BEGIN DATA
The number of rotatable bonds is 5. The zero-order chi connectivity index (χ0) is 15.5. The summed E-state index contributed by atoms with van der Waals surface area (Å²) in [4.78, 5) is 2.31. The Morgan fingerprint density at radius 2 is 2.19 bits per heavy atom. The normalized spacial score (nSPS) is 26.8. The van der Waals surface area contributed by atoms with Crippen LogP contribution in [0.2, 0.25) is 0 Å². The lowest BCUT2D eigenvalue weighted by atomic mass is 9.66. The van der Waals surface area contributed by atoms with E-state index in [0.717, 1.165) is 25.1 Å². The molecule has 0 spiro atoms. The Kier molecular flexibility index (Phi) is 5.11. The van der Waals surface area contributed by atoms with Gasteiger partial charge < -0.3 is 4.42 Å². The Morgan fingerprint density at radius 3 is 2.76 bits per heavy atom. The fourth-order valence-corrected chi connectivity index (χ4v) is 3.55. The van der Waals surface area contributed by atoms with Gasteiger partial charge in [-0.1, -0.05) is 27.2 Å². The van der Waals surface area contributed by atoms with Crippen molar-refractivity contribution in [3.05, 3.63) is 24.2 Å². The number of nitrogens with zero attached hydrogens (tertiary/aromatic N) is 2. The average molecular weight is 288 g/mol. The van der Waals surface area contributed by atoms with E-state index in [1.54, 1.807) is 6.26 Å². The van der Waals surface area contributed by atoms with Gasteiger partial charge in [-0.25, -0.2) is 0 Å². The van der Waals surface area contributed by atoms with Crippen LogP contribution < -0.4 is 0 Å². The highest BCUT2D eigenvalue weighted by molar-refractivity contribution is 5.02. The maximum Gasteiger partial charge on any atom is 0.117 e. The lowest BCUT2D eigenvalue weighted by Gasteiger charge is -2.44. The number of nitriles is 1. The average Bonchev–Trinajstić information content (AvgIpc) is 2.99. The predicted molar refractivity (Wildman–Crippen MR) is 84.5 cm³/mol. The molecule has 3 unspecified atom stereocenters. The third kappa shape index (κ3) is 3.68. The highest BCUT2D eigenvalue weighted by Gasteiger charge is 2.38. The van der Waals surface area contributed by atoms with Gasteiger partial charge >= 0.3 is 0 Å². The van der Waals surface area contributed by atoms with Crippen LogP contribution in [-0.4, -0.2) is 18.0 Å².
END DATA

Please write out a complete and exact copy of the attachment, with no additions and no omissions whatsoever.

The number of rotatable bonds is 5. The zero-order chi connectivity index (χ0) is 15.5. The summed E-state index contributed by atoms with van der Waals surface area (Å²) in [4.78, 5) is 2.31. The Morgan fingerprint density at radius 2 is 2.19 bits per heavy atom. The normalized spacial score (nSPS) is 26.8. The van der Waals surface area contributed by atoms with Crippen LogP contribution in [0.2, 0.25) is 0 Å². The lowest BCUT2D eigenvalue weighted by atomic mass is 9.66. The van der Waals surface area contributed by atoms with E-state index in [0.717, 1.165) is 25.1 Å². The molecule has 0 spiro atoms. The Kier molecular flexibility index (Phi) is 5.11. The van der Waals surface area contributed by atoms with Gasteiger partial charge < -0.3 is 4.42 Å². The Morgan fingerprint density at radius 3 is 2.76 bits per heavy atom. The fourth-order valence-corrected chi connectivity index (χ4v) is 3.55. The van der Waals surface area contributed by atoms with Gasteiger partial charge in [-0.1, -0.05) is 27.2 Å². The van der Waals surface area contributed by atoms with Crippen molar-refractivity contribution in [3.05, 3.63) is 24.2 Å². The number of nitrogens with zero attached hydrogens (tertiary/aromatic N) is 2. The average molecular weight is 288 g/mol. The van der Waals surface area contributed by atoms with E-state index in [1.54, 1.807) is 6.26 Å². The van der Waals surface area contributed by atoms with Gasteiger partial charge in [-0.25, -0.2) is 0 Å². The van der Waals surface area contributed by atoms with Crippen LogP contribution < -0.4 is 0 Å². The highest BCUT2D eigenvalue weighted by molar-refractivity contribution is 5.02. The maximum Gasteiger partial charge on any atom is 0.117 e. The lowest BCUT2D eigenvalue weighted by Gasteiger charge is -2.44. The number of nitriles is 1. The average Bonchev–Trinajstić information content (AvgIpc) is 2.99. The predicted molar refractivity (Wildman–Crippen MR) is 84.5 cm³/mol. The molecule has 3 unspecified atom stereocenters. The third kappa shape index (κ3) is 3.68. The highest BCUT2D eigenvalue weighted by Gasteiger charge is 2.38. The van der Waals surface area contributed by atoms with Gasteiger partial charge >= 0.3 is 0 Å². The van der Waals surface area contributed by atoms with Crippen LogP contribution in [-0.4, -0.2) is 18.0 Å².